How's this for embarrassing: music-based videogames sold so poorly this year that they singlehandedly dragged down the entire videogame sector.
According to data compiled by the NPD Group, music-game sales fell to $70 million this past December, compared with the $225 million they raked in the year prior. Music game sales for the year totaled only $291 million, compared with $876 million in 2009 (and close to $1.7 billion in 2008).
In a research note, Wedbush Securities analyst Michael Pachter said this "softness [accounted] for all of the industry's software sales decline" this year, and more than 80% of the decline since 2008.
Software sales mean game sales, and according to the NPD figures, December's holiday results provided little lift despite relatively positive October and November returns. Both videogame console and game sales were down compared to December 2009. Console sales for the month fell 16% from the year prior, while game sales fell 8%, according to data from the NPD Group. That capped an overall disappointing year for the industry, with 2010 console sales down 13% and game sales down 6%.
But there were some bright spots. Microsoft's Xbox 360 was the only game console that showed any year-over-year growth, thanks in part to the Nov. 4 introduction of the new Kinect motion-based controller, which moved some 8 million units, according to Microsoft. Wedbush's Pachter estimates half of Xbox 360 units sold in December were bundled with the Kinect device.
Also, the new breed of dance-based titles are starting to see some traction. Ubisoft's "Just Dance 2" was the second best-selling videogame of the month, with a reported 5 million sold, according to Ubisoft (NPD no longer releases game sales figures). Only the blockbuster "Call of Duty: Black Ops" ranked higher. For the year, "Just Dance 2" was the seventh best-selling game.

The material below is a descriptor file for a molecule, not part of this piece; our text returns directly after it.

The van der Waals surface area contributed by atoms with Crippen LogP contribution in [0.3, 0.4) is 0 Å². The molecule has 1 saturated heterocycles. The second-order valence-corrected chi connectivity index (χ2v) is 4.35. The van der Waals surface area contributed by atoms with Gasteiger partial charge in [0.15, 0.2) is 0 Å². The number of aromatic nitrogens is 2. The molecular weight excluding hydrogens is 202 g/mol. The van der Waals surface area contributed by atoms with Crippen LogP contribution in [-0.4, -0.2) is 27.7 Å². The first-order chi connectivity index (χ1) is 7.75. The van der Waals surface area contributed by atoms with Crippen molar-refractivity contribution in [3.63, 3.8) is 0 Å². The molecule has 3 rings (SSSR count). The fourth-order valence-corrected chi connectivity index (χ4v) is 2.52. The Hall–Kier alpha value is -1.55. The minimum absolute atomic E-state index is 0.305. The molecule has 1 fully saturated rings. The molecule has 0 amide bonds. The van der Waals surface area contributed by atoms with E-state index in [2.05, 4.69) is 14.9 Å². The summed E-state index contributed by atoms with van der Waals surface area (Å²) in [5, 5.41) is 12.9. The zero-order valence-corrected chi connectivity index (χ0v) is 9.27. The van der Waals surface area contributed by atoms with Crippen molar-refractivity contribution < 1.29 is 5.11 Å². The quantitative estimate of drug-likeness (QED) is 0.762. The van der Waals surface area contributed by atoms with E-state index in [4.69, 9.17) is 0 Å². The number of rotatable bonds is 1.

Another Ubisoft dance game -- "Michael Jackson: The Experience" -- ranked eighth for the month. Both are available only on the Wii console.
Harmonix's "Dance Central" for the Kinect was a critical hit, but didn't make the charts, likely because there are only 8 million Kinect devices out there to support it, compared to the Wii's installed base of almost 40 million.
Curiously, none of these dance games are grouped into the music-game genre that has been pegged with the industry's decline. That's odd, because they resemble games like "Rock Band" and "Guitar Hero" in almost every way. However, it's unlikely dance-based sales would have had a huge impact on the genre's stunning decline.
Both types of games ask gamers to interact with a song in a rhythm-based fashion. Both contain huge soundtracks of licensed master recordings. And both let gamers buy and download new songs to "play" with via in-game stores. The only difference is that "Rock Band" and "Guitar Hero" require special instrument controllers, while the dance games rely on motion-capture controllers like the Kinect, Sony's Move, or the Wii Remote.